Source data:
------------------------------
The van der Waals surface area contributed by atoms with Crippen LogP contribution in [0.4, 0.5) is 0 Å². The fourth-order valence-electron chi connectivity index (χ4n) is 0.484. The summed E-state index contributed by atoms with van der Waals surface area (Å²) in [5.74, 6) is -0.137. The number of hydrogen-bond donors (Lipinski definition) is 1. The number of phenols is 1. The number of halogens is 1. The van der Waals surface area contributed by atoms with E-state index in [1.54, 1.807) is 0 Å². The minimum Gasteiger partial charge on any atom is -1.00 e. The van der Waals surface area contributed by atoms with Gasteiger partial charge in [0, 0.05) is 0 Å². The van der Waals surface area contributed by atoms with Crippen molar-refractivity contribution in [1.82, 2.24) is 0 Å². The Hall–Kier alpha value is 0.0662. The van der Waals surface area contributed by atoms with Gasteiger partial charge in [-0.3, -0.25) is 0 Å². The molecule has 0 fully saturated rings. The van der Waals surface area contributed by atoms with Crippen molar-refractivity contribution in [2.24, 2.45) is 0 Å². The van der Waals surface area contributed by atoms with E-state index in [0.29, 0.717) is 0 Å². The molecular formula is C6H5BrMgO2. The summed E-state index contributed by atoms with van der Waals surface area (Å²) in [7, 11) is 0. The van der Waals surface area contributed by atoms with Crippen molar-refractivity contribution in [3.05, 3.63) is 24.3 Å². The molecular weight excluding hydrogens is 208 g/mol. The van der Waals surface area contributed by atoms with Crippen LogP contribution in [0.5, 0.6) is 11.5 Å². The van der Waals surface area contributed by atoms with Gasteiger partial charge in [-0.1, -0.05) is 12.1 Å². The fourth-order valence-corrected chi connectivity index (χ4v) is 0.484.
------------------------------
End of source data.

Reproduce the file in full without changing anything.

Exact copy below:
The van der Waals surface area contributed by atoms with Crippen LogP contribution in [0.4, 0.5) is 0 Å². The fourth-order valence-electron chi connectivity index (χ4n) is 0.484. The summed E-state index contributed by atoms with van der Waals surface area (Å²) in [5.74, 6) is -0.137. The number of hydrogen-bond donors (Lipinski definition) is 1. The number of phenols is 1. The number of halogens is 1. The van der Waals surface area contributed by atoms with E-state index in [1.54, 1.807) is 0 Å². The minimum Gasteiger partial charge on any atom is -1.00 e. The van der Waals surface area contributed by atoms with Gasteiger partial charge in [0, 0.05) is 0 Å². The van der Waals surface area contributed by atoms with Crippen molar-refractivity contribution in [1.82, 2.24) is 0 Å². The Hall–Kier alpha value is 0.0662. The van der Waals surface area contributed by atoms with Gasteiger partial charge in [-0.3, -0.25) is 0 Å². The molecule has 0 fully saturated rings. The van der Waals surface area contributed by atoms with Crippen molar-refractivity contribution in [2.24, 2.45) is 0 Å². The van der Waals surface area contributed by atoms with E-state index in [0.29, 0.717) is 0 Å². The molecular formula is C6H5BrMgO2. The summed E-state index contributed by atoms with van der Waals surface area (Å²) in [7, 11) is 0. The van der Waals surface area contributed by atoms with Crippen molar-refractivity contribution in [3.05, 3.63) is 24.3 Å². The molecular weight excluding hydrogens is 208 g/mol. The van der Waals surface area contributed by atoms with Crippen LogP contribution in [0.5, 0.6) is 11.5 Å². The van der Waals surface area contributed by atoms with Gasteiger partial charge in [-0.1, -0.05) is 12.1 Å². The fourth-order valence-corrected chi connectivity index (χ4v) is 0.484.